Yet Davis quickly moved to promote him to Secretary of State in late 1862, a post he held to the end in May 1865. Of course the pundits were outraged, Benjamin the Jewish fiend who had no doubt profited from stealing army supplies was rewarded for his perfidy with promotion! That from the Richmond press. But the Confederate Senate approved the appointment because its members knew how indispensable Benjamin was to Davis, even if they did not know about the lack of supplies.

Now Benjamin had a job for his talents. He spoke French and had done commercial law work in England and in France in his travels to his wife who was a favorite at the court of Louis Napoléon. He had many legal and social contacts in both countries. Davis and many others Southerns hoped that England and France would intervene in the war in some way. There is no doubt that it was a tempting proposition. To England it offered the chance to emasculate a commercial rival in New England and perhaps reclaim territory lost in the Revolutionary War. To France it offered the prospect of a Confederate ally to realise Louis Napoléon ambition of colonizing Mexico.

What Benjamin quickly realized that rather than risk a confrontation with the United States, what suited both England and France was to see the Americans in a deadlock. That would serve the purposes of both. England could trade and France could enter Mexico with no reaction from El Norte.

Benjamin went on the offensive. He arranged for Confederate sympathisers to go on public relations tours in both England and France. He paid unscrupulous journalists in those countries to write favorable articles and so on. He directed Confederate ambassadors in each country to offer inducement (bribes) to officials to draw their countries into the conflict.

Given the Union’s naval blockade, making these arrangement was difficult but he found paths through Mexico and Canada, though a letter might take three months to get from Richmond to Paris or London. And many letters did not make it. As a precaution against interception many of his official dispatches were coded and disguised as personal letters from a woman in Canada to a cousin in France, or a businessman in Mexico to a bank in England. In addition, he funded agents in Canada to foment trouble on the border with the United States. He also tried to organize support, financial and recruits, for the Peace and anti-conscription movements in the North, the Copperheads. One example in Vermont features in Howard Mosher's delightful novel 'On Kingdom Mountain' (2008).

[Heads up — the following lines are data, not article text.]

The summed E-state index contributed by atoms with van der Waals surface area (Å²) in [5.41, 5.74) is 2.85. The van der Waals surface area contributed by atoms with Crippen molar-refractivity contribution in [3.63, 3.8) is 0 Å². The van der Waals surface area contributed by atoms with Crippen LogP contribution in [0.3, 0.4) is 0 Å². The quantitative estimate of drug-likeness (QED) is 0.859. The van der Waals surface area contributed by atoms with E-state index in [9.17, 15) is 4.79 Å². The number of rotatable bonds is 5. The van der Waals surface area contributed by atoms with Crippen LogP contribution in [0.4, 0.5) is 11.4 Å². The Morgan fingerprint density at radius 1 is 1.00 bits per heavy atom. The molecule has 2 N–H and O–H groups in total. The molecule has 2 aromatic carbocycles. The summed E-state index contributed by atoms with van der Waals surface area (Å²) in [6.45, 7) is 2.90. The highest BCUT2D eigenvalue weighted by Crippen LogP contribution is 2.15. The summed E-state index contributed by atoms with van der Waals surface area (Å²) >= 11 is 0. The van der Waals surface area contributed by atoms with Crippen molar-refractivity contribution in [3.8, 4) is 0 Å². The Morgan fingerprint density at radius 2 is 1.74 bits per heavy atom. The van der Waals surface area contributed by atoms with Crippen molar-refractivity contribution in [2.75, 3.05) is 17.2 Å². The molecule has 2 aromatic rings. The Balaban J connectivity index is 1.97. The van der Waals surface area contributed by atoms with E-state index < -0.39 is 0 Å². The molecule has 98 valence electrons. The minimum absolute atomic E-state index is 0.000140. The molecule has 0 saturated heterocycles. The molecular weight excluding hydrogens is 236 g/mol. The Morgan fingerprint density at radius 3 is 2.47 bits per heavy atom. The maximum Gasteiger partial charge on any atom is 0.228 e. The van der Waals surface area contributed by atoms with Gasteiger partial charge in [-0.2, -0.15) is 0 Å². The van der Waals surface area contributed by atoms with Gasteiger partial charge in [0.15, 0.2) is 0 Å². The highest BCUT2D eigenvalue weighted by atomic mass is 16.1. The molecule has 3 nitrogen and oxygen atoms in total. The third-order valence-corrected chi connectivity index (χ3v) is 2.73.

In short, he tried everything.

These confections, however ingenious, could not outweigh the realities of blood and iron. The Europeans would let the battlefield decide the matter.

As the military situation produced shortages. the scapegoating of all Jews, but particularly the most visible one, increased in the South. Jews were accused of hoarding commodities, when in reality they had nothing either, he least of all. When a French banker made his way through Mexico to Richmond to negotiate for cotton, he and Benjamin spoke French. Though the resulting contract was very favorable to the Southern cotton interests, it was not enough! The press, the Congress, the know-it-alls, society ladies, men in the ranks all denounced Benjamin for selling out the Confederacy in some invisible way. Why else would a Jew speak French to a monolingual Frenchman but to conspire?